• i7 L2 is 2x256 KB 8-way, L3 is 4 MB 16-way. 128 GB SSD, Win 7 on a Dell inspiron
    – dotcomken
    Feb 27, 2014 at 7:18
  • 1
    Could you reformat your example. I'm a bit confused. Is data.table better (in this example) than dplyr? If so, under what circumstances. Oct 8, 2014 at 7:56
  • I don't understand... Why summarizing here? We're looking for join options
    – Maël
    Sep 8, 2023 at 8:21
3

Recent answers to an old question: collapse::join provides a (very) fast alternative to other options. I also add here a more recent approach to data.table joins with on. Use nomatch = 0 to do an inner join.

library(collapse)
join(df1, df2, how = "inner") #`how` defaults to "left"

library(data.table)
df1[df2, nomatch = 0]

collapse::join uses collapse::fmatch as a workhorse.

d2$y2[fmatch(d1$x, d2$x)]

Benchmark on two data.frames of 1,000,000 rows:

  • Comparing them with dplyr, match or merge, collapse::join is definitely the way to go for fast joins!
  • Compared with match, collapse::fmatch is also faster.

enter image description here


Data and benchmark code

library(data.table)
library(microbenchmark)
library(dplyr)
library(collapse)

N <- 1e6
d1 <- data.frame(x=sample(N,N), y1=rnorm(N))
d2 <- data.frame(x=sample(N,N), y2=rnorm(N))
dt1 <- as.data.table(d1)
dt2 <- as.data.table(d2)

mb <- 
  microbenchmark(
    "collapse::join" = join(d1, d2, how = "inner"),
    "dt" = dt1[dt2, on = "x", nomatch = 0], 
    "merge" = merge(d1, d2),
    "dplyr" = inner_join(d1, d2),
    
    #The match alternatives for one column joins
    "collapse::fmatch" = d2$y2[fmatch(d1$x, d2$x)],
    "match" = d2$y2[match(d1$x, d2$x)],
    times = 10
  )

# Unit: milliseconds
#              expr       min        lq      mean    median        uq       max neval
#    collapse::join   84.2238   90.0846  103.7113   95.5860  114.3395  141.3556    10
#                dt  209.4132  225.4013  294.2514  249.1585  337.0275  549.9454    10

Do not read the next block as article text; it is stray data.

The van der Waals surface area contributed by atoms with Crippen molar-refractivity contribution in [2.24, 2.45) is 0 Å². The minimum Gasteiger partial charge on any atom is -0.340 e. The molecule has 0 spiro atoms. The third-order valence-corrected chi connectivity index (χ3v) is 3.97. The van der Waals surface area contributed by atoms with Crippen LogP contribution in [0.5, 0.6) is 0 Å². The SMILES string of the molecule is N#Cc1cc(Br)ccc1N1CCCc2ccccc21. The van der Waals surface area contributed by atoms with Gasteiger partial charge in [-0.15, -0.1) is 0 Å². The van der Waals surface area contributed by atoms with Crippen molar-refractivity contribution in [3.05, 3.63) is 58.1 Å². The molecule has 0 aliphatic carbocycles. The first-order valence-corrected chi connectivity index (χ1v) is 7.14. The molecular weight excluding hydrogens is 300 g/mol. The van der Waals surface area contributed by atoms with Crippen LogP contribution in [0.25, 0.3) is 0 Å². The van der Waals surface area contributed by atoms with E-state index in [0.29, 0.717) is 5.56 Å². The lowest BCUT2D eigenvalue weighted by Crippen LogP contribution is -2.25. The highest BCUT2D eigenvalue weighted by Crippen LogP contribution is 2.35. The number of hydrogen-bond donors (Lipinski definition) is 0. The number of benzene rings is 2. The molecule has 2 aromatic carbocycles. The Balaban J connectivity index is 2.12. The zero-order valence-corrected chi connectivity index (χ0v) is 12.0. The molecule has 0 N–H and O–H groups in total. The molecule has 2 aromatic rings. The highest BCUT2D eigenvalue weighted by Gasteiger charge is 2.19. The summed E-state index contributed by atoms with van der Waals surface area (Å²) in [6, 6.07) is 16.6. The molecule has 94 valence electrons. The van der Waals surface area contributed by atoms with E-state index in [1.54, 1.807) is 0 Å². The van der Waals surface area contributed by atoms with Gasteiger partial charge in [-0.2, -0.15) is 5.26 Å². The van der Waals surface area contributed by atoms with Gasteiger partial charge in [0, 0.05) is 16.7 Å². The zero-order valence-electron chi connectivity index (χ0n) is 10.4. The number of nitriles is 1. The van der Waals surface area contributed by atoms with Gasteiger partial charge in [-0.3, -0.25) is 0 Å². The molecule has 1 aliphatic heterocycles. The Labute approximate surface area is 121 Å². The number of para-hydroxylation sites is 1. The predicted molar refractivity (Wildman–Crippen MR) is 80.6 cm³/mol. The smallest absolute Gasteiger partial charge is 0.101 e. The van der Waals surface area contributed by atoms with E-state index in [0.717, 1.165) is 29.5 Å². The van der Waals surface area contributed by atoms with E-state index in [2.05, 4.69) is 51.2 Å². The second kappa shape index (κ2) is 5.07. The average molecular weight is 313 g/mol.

#             merge 2557.9797 2569.9302 2738.9485 2747.1723 2847.5932 3006.3898    10
#             dplyr  656.8314  698.9619  738.5461  722.4017  744.4237  916.8370    10
#  collapse::fmatch   82.0418   82.3524  106.1968   84.3080   93.5918  276.9252    10
#             match  133.2351  142.0613  195.5774  156.9606  222.0466  353.4924    10
1
  • 1
    Thanks, please note though that collapse::join() defaults to the left join (because it is the most common and computationally inexpensive form of join). So you need to pass how = "inner" in your benchmark.
    – Sebastian
    Oct 23, 2023 at 23:07
0

By using the merge function and its optional parameters:

Inner join: merge(df1, df2) will work for these examples because R automatically joins the frames by common variable names, but you would most likely want to specify merge(df1, df2, by = "CustomerId") to make sure that you were matching on only the fields you desired. You can also use the by.x and by.y parameters if the matching variables have different names in the different data frames.

Outer join: merge(x = df1, y = df2, by = "CustomerId", all = TRUE)

Left outer: merge(x = df1, y = df2, by = "CustomerId", all.x = TRUE)

Right outer: merge(x = df1, y = df2, by = "CustomerId", all.y = TRUE)

Cross join: merge(x = df1, y = df2, by = NULL)
1
  • 4
    The question was about performance. You merely provided the syntax for the joins. While helpful, it doesn't answer the question. This answer lacks benchmark data using the OP's examples to show it performs better, or at least highly competitively. Feb 8, 2020 at 5:15